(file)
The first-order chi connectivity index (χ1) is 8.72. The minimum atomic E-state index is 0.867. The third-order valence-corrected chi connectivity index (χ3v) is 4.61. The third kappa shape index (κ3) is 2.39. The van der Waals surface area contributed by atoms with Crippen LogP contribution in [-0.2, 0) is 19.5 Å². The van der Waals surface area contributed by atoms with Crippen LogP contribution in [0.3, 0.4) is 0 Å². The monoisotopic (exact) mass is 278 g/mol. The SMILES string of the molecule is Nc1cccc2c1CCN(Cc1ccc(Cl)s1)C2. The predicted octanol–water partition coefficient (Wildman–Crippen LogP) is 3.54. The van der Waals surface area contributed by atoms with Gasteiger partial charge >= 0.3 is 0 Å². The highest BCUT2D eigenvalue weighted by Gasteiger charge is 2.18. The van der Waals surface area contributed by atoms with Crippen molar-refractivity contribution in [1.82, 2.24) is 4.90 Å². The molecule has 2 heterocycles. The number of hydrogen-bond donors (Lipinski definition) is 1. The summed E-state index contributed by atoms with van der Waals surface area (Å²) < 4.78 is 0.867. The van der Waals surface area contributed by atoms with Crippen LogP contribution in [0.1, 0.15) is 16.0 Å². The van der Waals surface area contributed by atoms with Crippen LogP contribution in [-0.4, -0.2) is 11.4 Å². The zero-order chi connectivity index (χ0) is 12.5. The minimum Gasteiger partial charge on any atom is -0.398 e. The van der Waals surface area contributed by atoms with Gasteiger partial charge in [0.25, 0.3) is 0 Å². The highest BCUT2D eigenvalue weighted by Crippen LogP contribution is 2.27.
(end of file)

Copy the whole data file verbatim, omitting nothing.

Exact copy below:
The first-order chi connectivity index (χ1) is 8.72. The minimum atomic E-state index is 0.867. The third-order valence-corrected chi connectivity index (χ3v) is 4.61. The third kappa shape index (κ3) is 2.39. The van der Waals surface area contributed by atoms with Crippen LogP contribution in [-0.2, 0) is 19.5 Å². The van der Waals surface area contributed by atoms with Crippen LogP contribution in [0.3, 0.4) is 0 Å². The monoisotopic (exact) mass is 278 g/mol. The SMILES string of the molecule is Nc1cccc2c1CCN(Cc1ccc(Cl)s1)C2. The predicted octanol–water partition coefficient (Wildman–Crippen LogP) is 3.54. The van der Waals surface area contributed by atoms with Gasteiger partial charge >= 0.3 is 0 Å². The highest BCUT2D eigenvalue weighted by Gasteiger charge is 2.18. The van der Waals surface area contributed by atoms with Crippen molar-refractivity contribution in [1.82, 2.24) is 4.90 Å². The molecule has 2 heterocycles. The number of hydrogen-bond donors (Lipinski definition) is 1. The summed E-state index contributed by atoms with van der Waals surface area (Å²) < 4.78 is 0.867. The van der Waals surface area contributed by atoms with Crippen LogP contribution in [0.1, 0.15) is 16.0 Å². The van der Waals surface area contributed by atoms with Crippen LogP contribution in [-0.4, -0.2) is 11.4 Å². The zero-order chi connectivity index (χ0) is 12.5. The minimum Gasteiger partial charge on any atom is -0.398 e. The van der Waals surface area contributed by atoms with Gasteiger partial charge in [0.25, 0.3) is 0 Å². The highest BCUT2D eigenvalue weighted by Crippen LogP contribution is 2.27.